Archive for the ‘Science’ Category

New life for the Hubble Space Telescope

Apparently, rumors of the Hubble’s demise have been greatly exaggerated, as NASA announces Hubble repair mission (via

“We are going to add a shuttle servicing mission to the Hubble Space Telescope to the shuttle’s manifest to be flown before it retires,” Griffin told workers at Goddard Space Flight Center in Maryland on Tuesday.Griffin’s announcement was greeted eagerly by astronomers who feared Hubble would deteriorate before the end of the decade without a mission to add new camera instruments, sensors and replace aging batteries.

Huzzah!  While it is sad that we are still going to end up losing one of our greatest telescopes due to budgetary/transportation concerns, at least the Hubble will now have a fighting chance. The last mission will hopefully get the Hubble back to functioning 100%, and allow the Hubble to keep functioning until something replaces the Shuttles.

New Scientist 13 things that do not make sense

There’s an awesome article on New Scientist (posted in April) titled 13 things that do not make sense. There are some very interesting tidbits in this article, including:

THIS is a tale of two spacecraft. Pioneer 10 was launched in 1972; Pioneer 11 a year later. By now both craft should be drifting off into deep space with no one watching. However, their trajectories have proved far too fascinating to ignore.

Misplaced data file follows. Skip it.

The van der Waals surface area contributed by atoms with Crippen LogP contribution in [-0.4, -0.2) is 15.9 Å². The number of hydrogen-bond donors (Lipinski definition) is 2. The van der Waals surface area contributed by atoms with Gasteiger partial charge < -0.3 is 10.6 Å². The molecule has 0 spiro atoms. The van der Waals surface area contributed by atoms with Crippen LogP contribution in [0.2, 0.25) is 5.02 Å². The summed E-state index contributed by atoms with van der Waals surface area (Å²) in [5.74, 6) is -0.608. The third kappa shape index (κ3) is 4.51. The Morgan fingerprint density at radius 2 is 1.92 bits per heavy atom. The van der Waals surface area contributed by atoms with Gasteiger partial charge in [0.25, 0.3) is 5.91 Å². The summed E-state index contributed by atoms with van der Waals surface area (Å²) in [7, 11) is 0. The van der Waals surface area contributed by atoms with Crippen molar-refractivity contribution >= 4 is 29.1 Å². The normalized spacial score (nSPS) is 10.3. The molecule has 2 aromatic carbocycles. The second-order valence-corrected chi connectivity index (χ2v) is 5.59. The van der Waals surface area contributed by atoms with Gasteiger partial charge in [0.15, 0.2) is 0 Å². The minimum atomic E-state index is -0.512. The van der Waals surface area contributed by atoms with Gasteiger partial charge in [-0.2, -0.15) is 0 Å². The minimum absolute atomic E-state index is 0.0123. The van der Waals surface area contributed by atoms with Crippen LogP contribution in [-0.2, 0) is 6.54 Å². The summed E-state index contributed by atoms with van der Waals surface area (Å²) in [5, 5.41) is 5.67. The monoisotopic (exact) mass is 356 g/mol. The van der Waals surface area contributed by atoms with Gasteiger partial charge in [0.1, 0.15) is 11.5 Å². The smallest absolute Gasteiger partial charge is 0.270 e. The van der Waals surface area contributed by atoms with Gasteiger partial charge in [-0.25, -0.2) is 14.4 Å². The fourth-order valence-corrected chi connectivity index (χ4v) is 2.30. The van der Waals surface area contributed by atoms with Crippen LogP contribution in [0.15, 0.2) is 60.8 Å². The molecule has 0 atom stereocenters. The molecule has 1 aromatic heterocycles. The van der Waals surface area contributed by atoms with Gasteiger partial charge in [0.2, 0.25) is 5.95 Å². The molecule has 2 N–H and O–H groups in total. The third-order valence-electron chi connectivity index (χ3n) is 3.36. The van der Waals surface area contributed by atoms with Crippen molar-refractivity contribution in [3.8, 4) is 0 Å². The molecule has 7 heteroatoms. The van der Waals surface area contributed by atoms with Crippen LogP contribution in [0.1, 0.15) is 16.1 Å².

That’s because something has been pulling – or pushing – on them, causing them to speed up. The resulting acceleration is tiny, less than a nanometre per second per second. That’s equivalent to just one ten-billionth of the gravity at Earth’s surface, but it is enough to have shifted Pioneer 10 some 400,000 kilometres off track. NASA lost touch with Pioneer 11 in 1995, but up to that point it was experiencing exactly the same deviation as its sister probe. So what is causing it?

Xena has a moon!

Our solar system’s probably 10th planet, Xena, has a moon!

Xena, the possible 10th planet in our solar system, has its own moon, a dim little satellite called Gabrielle, its discoverers reported.

Astronomers who reported Xena’s discovery in July said they detected Xena’s sidekick on September 10 using the Keck Observatory on Mauna Kea in Hawaii. Their findings will be submitted to the Astrophysical Journal Letters on Monday.

Pity the name is so silly.

Profile picI am a 40-ish uber-geek, Daoist and family man. Blessed to have one incredible wife and three wonderful kiddos. Dao has been kind to me.

January 2020
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